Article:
Originally posted by Davesnave
    Sensible as usual
    If using US lawsuits as guide to harm, maybe consider this one for baby talc? Maybe us it as a weedkiller?

    https://www.nytimes.com/2018/07/12/business/johnson-johnson-talcum-powder.html
    • greyteam1959
    • By greyteam1959 23rd May 19, 3:42 PM
    • 2,654 Posts
    • 1,247 Thanks
    greyteam1959
    What exactly is the OP trying to kill with Roundup ??
    • DigForVictory
    • By DigForVictory 23rd May 19, 3:59 PM
    • 9,629 Posts
    • 32,467 Thanks
    DigForVictory
    Horses for courses. Roundup comes in different forms & at different strengths & you can send a lot of money on the low voltage stuff that isn't going to exterminate your knotweed issue in anything under five decades.

    If you solved your weed problems with vinegar, hurrah & eco-friendly and affordable and all these other good things.

    If you are up against an aggressively invasive species, you need the heavier chemistry & an acceptance that it may not be 100% safe for you the gardener, but most of the gardening community tend to live to terrifying old ages, so fingers crossed OP is one of the lucky ones.
    • JEN22
    • By JEN22 25th May 19, 3:30 AM
    • 602 Posts
    • 108 Thanks
    JEN22
    Im just trying to kill general weeds in block paving and patio. I guess Rosate is the way forward.


    Thanks for all responses
    • fatbelly
    • By fatbelly 25th May 19, 6:13 AM
    • 13,976 Posts
    • 11,004 Thanks
    fatbelly
    Im just trying to kill general weeds in block paving and patio. I guess Rosate is the way forward.


    Thanks for all responses
    Originally posted by JEN22
    It was mentioned earlier. For those sort of weeds, it is worth giving white vinegar a try. I was using a garden centre spray (can't remember which one) and it was not very effective. My wife stated using vinegar from a normal vinegar shaker bottle and it killed the lot!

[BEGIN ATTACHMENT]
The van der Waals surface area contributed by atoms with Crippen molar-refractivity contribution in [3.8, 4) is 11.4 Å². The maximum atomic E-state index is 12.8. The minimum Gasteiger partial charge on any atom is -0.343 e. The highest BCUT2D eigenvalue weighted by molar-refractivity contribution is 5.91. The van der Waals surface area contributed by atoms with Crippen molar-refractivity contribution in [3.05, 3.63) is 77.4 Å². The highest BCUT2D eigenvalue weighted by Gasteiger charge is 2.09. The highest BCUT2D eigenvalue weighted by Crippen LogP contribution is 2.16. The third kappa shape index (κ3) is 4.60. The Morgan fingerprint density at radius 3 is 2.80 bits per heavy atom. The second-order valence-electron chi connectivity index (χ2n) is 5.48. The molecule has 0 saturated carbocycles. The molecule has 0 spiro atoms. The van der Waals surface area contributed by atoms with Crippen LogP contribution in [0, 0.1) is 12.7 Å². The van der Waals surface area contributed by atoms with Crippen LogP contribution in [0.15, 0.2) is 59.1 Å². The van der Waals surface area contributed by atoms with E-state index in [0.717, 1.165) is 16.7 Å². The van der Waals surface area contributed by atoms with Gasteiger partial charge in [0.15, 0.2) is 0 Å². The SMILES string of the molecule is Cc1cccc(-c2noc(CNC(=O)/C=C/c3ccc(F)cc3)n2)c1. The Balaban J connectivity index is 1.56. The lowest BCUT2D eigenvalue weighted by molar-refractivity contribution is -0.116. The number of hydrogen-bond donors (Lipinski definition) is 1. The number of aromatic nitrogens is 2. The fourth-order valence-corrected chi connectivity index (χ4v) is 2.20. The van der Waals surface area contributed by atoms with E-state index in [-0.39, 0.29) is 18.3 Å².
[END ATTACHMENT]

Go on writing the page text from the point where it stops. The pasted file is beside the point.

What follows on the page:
• Davesnave
    • By Davesnave 25th May 19, 7:50 AM
    • 28,725 Posts
    • 100,691 Thanks
    Davesnave
    It was mentioned earlier. For those sort of weeds, it is worth giving white vinegar a try. I was using a garden centre spray (can't remember which one) and it was not very effective. My wife stated using vinegar from a normal vinegar shaker bottle and it killed the lot!
    Originally posted by fatbelly
    As has been pointed out, glyphosate will not be seen to work immediately, or even soon. For many people, 3 weeks is too long to wait. Glyphosate disrupts the plant's ability to photosynthesise, so it experiences a slow death from being unable to manufacture food from nutrients.

    White vinegar, being a concentrated acid, will attack the plant cells physically, giving results much sooner, leading to greater satisfaction for those who want to see cause & effect quickly.

    Because it degrades rapidly, glyphosate will have no residual effect and new weeds might start to grow in cracks on patios even before the sprayed ones have died!

    So...what many people want to do is poison the soil between the slabs, or place a chemical in there that will inhibit seed germination for a decent length of time. This is understandable, but the chemical which used to be used, sodium chlorate, was banned in 2011 and professional germination inhibitors are only available for pro use at a high cost......hence 'home remedies.'

    What the effect of thousands using white vinegar might be, I can't say, but certainly water authorities wanted sodium chlorate out of run-off water, presumably for good reasons. Our rivers are full enough of contaminants.
    Last edited by Davesnave; 25-05-2019 at 7:55 AM.
    'I've suffered for my music, now it's your turn.' Neil Innes, introducing 'Protest Song.'